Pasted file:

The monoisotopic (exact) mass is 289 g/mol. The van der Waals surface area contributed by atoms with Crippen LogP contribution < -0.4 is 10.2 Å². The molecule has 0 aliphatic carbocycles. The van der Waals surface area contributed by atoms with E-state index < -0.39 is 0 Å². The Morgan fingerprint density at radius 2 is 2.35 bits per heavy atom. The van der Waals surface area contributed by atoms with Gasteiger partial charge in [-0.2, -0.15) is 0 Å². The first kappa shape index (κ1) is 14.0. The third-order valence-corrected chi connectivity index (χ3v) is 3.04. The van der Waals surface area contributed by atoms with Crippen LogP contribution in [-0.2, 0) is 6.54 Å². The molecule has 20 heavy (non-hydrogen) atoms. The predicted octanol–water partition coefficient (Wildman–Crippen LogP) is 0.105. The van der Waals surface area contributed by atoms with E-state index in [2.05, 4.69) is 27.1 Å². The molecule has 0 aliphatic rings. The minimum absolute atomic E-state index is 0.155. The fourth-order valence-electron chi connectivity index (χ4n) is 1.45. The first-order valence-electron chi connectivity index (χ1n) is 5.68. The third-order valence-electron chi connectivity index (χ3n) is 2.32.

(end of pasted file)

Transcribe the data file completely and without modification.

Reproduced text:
The monoisotopic (exact) mass is 289 g/mol. The van der Waals surface area contributed by atoms with Crippen LogP contribution < -0.4 is 10.2 Å². The molecule has 0 aliphatic carbocycles. The van der Waals surface area contributed by atoms with E-state index < -0.39 is 0 Å². The Morgan fingerprint density at radius 2 is 2.35 bits per heavy atom. The van der Waals surface area contributed by atoms with Gasteiger partial charge in [-0.2, -0.15) is 0 Å². The first kappa shape index (κ1) is 14.0. The third-order valence-corrected chi connectivity index (χ3v) is 3.04. The van der Waals surface area contributed by atoms with Crippen LogP contribution in [-0.2, 0) is 6.54 Å². The molecule has 20 heavy (non-hydrogen) atoms. The predicted octanol–water partition coefficient (Wildman–Crippen LogP) is 0.105. The van der Waals surface area contributed by atoms with E-state index in [2.05, 4.69) is 27.1 Å². The molecule has 0 aliphatic rings. The minimum absolute atomic E-state index is 0.155. The fourth-order valence-electron chi connectivity index (χ4n) is 1.45. The first-order valence-electron chi connectivity index (χ1n) is 5.68. The third-order valence-electron chi connectivity index (χ3n) is 2.32.